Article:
Formula for Producing Super-Babies

DONALD DEMARCO

"Super-" is our most hallowed prefix, for it announces the marriage of two qualities that the modern world venerates: new and improved. If we can produce superconductors, fly at supersonic speeds, travel along superhighways, and attend Super-bowl games, why should we not direct our resourcefulness to our offspring and turn them into super-babies?

"Super-" is our most hallowed prefix, for it announces the marriage of two qualities that the modern world venerates: new and improved. If we can produce superconductors, fly at supersonic speeds, travel along superhighways, and attend Super-bowl games, why should we not direct our resourcefulness to our offspring and turn them into super-babies?

There are, of course, cautionary voices against taking this additional step. Would it not be a fateful one if it meant surrendering our own progeny to scientific control and at the same time assuming the risk of converting our little children into objects of parental vanity? Caution, however, is a weak voice in the face of science's promise to make another thing new and improved.

The formula for producing super-babies is, supposedly, simple and straightforward — give them a booster shot of genetic intelligence. In other words, a super-baby is super-intelligent. Francis Galton, cousin of Charles Darwin, and champion of evolution, advanced the notion that intelligence is a human being's most valuable attribute. There is a straight line that leads from this theory of Galton to America's long-standing love affair with the Intelligent Quotient.

William Shockley, known as the father of the transistor and the man who brought silicon to Silicon Valley, gave the notion of the super-baby an important quantum of respectability when he opened a sperm bank in California that was stocked with the spermatozoa of Nobel Prize winners. Shockley, himself a Nobel Laureate, made repeated and highly publicized personal deposits. Individuals with IQs below 100, he once declared, should be paid to undergo voluntary sterilization. Scientifically supervised insemination and sterilization appeared to Shockley as a more sensible way for people to think about their relationship with the next generation than through the haphazard and random method of marital intercourse.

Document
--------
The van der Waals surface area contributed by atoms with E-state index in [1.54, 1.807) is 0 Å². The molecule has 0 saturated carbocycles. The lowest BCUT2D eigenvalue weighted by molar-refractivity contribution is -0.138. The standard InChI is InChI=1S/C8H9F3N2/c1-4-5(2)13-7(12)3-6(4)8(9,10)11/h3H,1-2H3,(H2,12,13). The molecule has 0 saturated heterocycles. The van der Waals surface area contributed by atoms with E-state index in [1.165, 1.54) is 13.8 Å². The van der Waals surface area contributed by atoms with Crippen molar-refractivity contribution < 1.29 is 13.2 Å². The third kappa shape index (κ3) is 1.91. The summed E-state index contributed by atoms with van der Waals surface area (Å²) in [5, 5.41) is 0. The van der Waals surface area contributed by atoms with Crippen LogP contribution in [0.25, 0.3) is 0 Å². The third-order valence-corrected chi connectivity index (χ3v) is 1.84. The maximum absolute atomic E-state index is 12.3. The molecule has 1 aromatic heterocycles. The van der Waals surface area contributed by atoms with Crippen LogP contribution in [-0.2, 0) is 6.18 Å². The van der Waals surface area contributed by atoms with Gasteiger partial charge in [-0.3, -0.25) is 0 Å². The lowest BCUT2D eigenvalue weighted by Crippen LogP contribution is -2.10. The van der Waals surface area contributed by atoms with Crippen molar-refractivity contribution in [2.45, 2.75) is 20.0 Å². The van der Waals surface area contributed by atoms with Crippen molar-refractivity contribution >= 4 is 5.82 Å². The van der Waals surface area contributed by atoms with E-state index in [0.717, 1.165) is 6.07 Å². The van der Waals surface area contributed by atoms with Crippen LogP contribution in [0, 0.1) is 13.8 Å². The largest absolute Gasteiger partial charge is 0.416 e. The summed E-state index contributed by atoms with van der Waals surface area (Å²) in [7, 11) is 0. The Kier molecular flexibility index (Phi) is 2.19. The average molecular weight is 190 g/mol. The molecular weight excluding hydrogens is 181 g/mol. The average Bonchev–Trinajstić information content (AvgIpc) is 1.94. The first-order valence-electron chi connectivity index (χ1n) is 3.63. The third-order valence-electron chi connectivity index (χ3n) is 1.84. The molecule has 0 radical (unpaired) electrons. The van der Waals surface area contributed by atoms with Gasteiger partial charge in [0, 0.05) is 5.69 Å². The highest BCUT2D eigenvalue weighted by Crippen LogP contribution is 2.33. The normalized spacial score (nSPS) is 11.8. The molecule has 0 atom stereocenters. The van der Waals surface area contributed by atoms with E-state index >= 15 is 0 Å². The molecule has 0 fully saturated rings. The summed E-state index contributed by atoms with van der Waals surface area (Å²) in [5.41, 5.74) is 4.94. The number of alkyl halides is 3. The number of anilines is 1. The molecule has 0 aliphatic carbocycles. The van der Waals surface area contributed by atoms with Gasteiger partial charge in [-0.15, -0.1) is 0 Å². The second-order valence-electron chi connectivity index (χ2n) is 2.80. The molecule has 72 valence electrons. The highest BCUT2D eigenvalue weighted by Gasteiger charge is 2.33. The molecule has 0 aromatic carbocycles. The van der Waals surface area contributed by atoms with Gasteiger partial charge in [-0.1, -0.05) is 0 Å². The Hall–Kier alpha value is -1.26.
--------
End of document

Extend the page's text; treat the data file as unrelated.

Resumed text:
The best of intentions

In 1982, Joyce Kowalski became the first customer at Shockley's Repository for Germinal Choice to bear one of his "Nobel Sperm Bank" babies. In an interview with the National Enquirer, Mr. Kowalski pledged, "We'll begin training Victoria on computers when she's 3, and we'll teach her words and numbers before she can walk."

Whether little Victoria was a super-baby was less in doubt than whether her mom and dad were super-parents. A Newsweek piece (July 26, 1982) revealed that the Kowalskis are convicted federal felons who lost custody of Mrs. Kowalski's two children from a previous marriage after allegations of child abuse. According to Mrs. Kowalski's ex-husband, the Kowalskis beat his children with a strap, sent his son to school in pajamas wearing a sign proclaiming him a bed wetter, and pasted the word "Dummy" on his daughter's forehead. The Kowalskis were parolled from federal prison in 1979 after serving one year for a scam that used records of dead children to secure loans and credit cards.

As a result of the disclosures concerning the Kowalskis' unlawful activities, a spokesman for the Sperm Bank informed the press that the Repository would start asking about criminal records of women who apply for insemination. If the expectations for super-babies are extravagant, then those for their parents should at least require that they not have a criminal record.